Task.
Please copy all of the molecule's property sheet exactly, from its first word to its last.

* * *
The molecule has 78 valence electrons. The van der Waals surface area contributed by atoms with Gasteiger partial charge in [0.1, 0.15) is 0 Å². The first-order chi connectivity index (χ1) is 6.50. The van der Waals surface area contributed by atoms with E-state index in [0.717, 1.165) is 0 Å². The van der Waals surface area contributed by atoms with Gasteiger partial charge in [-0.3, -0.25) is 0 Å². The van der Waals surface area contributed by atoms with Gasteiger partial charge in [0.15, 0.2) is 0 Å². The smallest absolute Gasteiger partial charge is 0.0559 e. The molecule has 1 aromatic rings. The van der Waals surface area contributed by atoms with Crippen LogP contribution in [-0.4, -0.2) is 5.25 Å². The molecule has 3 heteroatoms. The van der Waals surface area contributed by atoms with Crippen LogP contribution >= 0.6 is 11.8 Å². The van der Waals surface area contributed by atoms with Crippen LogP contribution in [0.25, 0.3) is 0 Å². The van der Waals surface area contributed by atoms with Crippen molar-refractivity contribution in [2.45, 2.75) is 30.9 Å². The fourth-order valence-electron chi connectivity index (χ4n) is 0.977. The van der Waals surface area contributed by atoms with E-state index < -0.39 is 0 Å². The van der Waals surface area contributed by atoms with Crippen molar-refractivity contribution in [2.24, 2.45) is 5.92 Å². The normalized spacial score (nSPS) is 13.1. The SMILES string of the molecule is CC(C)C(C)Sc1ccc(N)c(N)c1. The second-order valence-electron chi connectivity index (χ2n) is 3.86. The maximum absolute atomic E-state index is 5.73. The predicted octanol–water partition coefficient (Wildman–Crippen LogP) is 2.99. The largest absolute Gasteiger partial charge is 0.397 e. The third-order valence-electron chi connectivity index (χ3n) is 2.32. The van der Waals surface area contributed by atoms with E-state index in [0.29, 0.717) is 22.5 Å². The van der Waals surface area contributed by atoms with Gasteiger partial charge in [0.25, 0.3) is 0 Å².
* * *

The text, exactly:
The molecule has 78 valence electrons. The van der Waals surface area contributed by atoms with Gasteiger partial charge in [0.1, 0.15) is 0 Å². The first-order chi connectivity index (χ1) is 6.50. The van der Waals surface area contributed by atoms with E-state index in [0.717, 1.165) is 0 Å². The van der Waals surface area contributed by atoms with Gasteiger partial charge in [-0.3, -0.25) is 0 Å². The van der Waals surface area contributed by atoms with Gasteiger partial charge in [0.15, 0.2) is 0 Å². The smallest absolute Gasteiger partial charge is 0.0559 e. The molecule has 1 aromatic rings. The van der Waals surface area contributed by atoms with Crippen LogP contribution in [-0.4, -0.2) is 5.25 Å². The molecule has 3 heteroatoms. The van der Waals surface area contributed by atoms with Crippen LogP contribution >= 0.6 is 11.8 Å². The van der Waals surface area contributed by atoms with Crippen LogP contribution in [0.25, 0.3) is 0 Å². The van der Waals surface area contributed by atoms with Crippen molar-refractivity contribution in [2.45, 2.75) is 30.9 Å². The fourth-order valence-electron chi connectivity index (χ4n) is 0.977. The van der Waals surface area contributed by atoms with E-state index < -0.39 is 0 Å². The van der Waals surface area contributed by atoms with Crippen molar-refractivity contribution in [2.24, 2.45) is 5.92 Å². The normalized spacial score (nSPS) is 13.1. The SMILES string of the molecule is CC(C)C(C)Sc1ccc(N)c(N)c1. The second-order valence-electron chi connectivity index (χ2n) is 3.86. The maximum absolute atomic E-state index is 5.73. The predicted octanol–water partition coefficient (Wildman–Crippen LogP) is 2.99. The largest absolute Gasteiger partial charge is 0.397 e. The third-order valence-electron chi connectivity index (χ3n) is 2.32. The van der Waals surface area contributed by atoms with E-state index in [0.29, 0.717) is 22.5 Å². The van der Waals surface area contributed by atoms with Gasteiger partial charge in [0.25, 0.3) is 0 Å².